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From giving reins and spurs to my free speech;
Which else would post, until it bad return'd
These terins of Treafon doubled down his throat.
Setting aside his high blood's Royalty,
And let him be no kinsman to iny Liege,
I do defie him, and I.fpit at hin;
Call him a sland'rous coward, and a villain ;
Which to maintain, I would allow him odds,
And meet him, were I ty’d to run a-foot
Even to the frozen ridges of the Alps,
Or any other ground * inhabitable,
Where never Englishman durft set his foot.
Meantime, let this defend my Loyalty ;
By all my hopes, most falfly doth he lie.
Boling: Pale trembling Coward, there I throw my

Gage
Disclaiming here the kindred of a King,
And lay aside my high blood's Royalty,
Which fear, not rev'rence, makes thee to except.
If guilty. Dread hath left thee so much strength,
As to take up mine Honour's pawn, then stoop;
By that, and all the rights of Knighthood elfe,
Will I make good against thee arm to arm,
What I have spoken, or thou canst devise.

Mowb. I take it up, and by that Sword I swear,
Which gently laid my Knighthood on my shoulder,
I'll answer thee in any fair degree,
Or chivalrous design of knightly tryal ;
And when I mount, alive may I not light,
If I be traitor, or unjustly fight!
K. Rich. What doth our Cousin say to Mowbray's

charge? It must be great, that can inherit us Șo much as of a thought of Ill in hiin.

Boling. Look, what I said, my life shall prove it true; That Mowbray hath receiv'd eight thousand nobles, In name of lendings for your Highness' soldiers, The which he hath detain'd for lewd inployments; Like a false traitor and injurious villain. Besides, I say, and will in battle prove,

* Inhabitable.] That is, not habitable, uninli abitable.

Or here, or elsewhere, to the furtheft

verge,
That ever was survey'd by English eye,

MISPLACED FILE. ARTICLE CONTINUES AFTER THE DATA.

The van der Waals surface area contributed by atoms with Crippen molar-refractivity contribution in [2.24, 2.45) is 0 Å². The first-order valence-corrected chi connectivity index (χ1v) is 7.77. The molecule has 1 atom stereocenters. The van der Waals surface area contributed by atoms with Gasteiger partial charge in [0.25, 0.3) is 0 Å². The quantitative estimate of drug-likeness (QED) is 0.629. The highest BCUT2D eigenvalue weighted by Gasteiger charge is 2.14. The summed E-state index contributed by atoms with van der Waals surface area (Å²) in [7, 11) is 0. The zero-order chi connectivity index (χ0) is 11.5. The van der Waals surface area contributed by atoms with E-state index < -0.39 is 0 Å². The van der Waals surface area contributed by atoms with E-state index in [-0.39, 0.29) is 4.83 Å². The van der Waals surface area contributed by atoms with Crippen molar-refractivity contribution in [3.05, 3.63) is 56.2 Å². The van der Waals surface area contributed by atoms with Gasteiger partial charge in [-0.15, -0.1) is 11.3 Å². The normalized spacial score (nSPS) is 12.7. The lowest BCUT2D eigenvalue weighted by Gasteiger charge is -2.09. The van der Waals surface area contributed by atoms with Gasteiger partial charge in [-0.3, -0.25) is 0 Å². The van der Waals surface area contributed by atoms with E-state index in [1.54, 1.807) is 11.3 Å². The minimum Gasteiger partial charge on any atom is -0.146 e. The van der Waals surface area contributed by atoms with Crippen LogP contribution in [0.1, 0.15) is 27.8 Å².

That all the treasons for these eighteen years,
Complotted and contrived in this Land,
Fetch from falfe Mowbray their first head and spring.
Further, I say, and further will maintain
Upon his bad Life to make all This good,
That he did plot the Duke of Gloucester's death ;
Suggest his foon-believing adversaries;
And consequently, like a traitor coward,
Sluic'd out his in'n'cent soul through streams of blood ;
Which blood, like facrificing Abel's, cries
Even from the tongueless caverns of the earth,
To me, for justice, and rough chastisement.
And by the glorious Worth of my Descent,
This arm shall do it, or this life be spent.

K. Rich. How high a pitch his resolution foars!
Thimas of Norfolk, what lay'st thou to this?
Mowb. O, let

my
Sovereign turn away

his face,
And bid bis ears a little while be deaf,
Till I have told this Slander of his blood,
How God and good men hate so foul a liar.

K. Rich. Mowbray, impartial are our eyes and ears.
Were he our brother, nay, our Kingdom's heir,
As he is but our father's brother's son ;
Now by (3) my Scepter's awe, I make a vow,
Such neighbour-nearness to our sacred blood
Should nothing priv'lege him, por partialize
Th' unstooping firniness of my upright soul.
He is our subject, Mowbray, so art thou ;
Free speech, and fearless, I to thee allow.

Mowb. Then, Boling broke, as low as to thy heart, Through the false passage of thy throat, thou liest ! 'Three parts of that Receipt I had for Calais, Disburft I to his Highness' foldiers; The other part reserv'd I by consent, For that my sovereign Liege was in my debt; Upon remainder of a dear account, Since last I went to France to fetch his Queen. Now, swallow down that Lie.---For Gloucester's death,

(3) My Sceptor's awe.) The rever ce due to my Scepter.

I flew him not; but, to mine own disgrace,
Neglected my sworn duty in that cafe.
For you, my,

noble lord of Lancaster,
The honqurable facher to my foe,
Once did I lay an ambush for your life,
A trespass that doth vex my grieved soul ;
But ere I last receiv'd the Sacrament,
I did confess it, and exactly begg’d.
Your Grace's pardon; and, I hope, I had it.
This is my fault; as for the rest appeal'd,
It issues from the rancor of a villain,
A recreant and most degen'rate traitor;
Which in myself I boldly will defend,
And interchangeably hurl down my gage
Upon this overweening traitor's foot;
To prove myself a loyal gentleman,
Even in the best blood chamber'd in his bosom.
In haste whereof, most heartily I pray
Your Highness to assign our tryal day.

K. Rick. Wrath-kindled Gentlemen, be ruld by me;
Let's purge this Choler without letting bloom
(4) This we prescribe, though no physician ;
Deep malice makes too deep incision :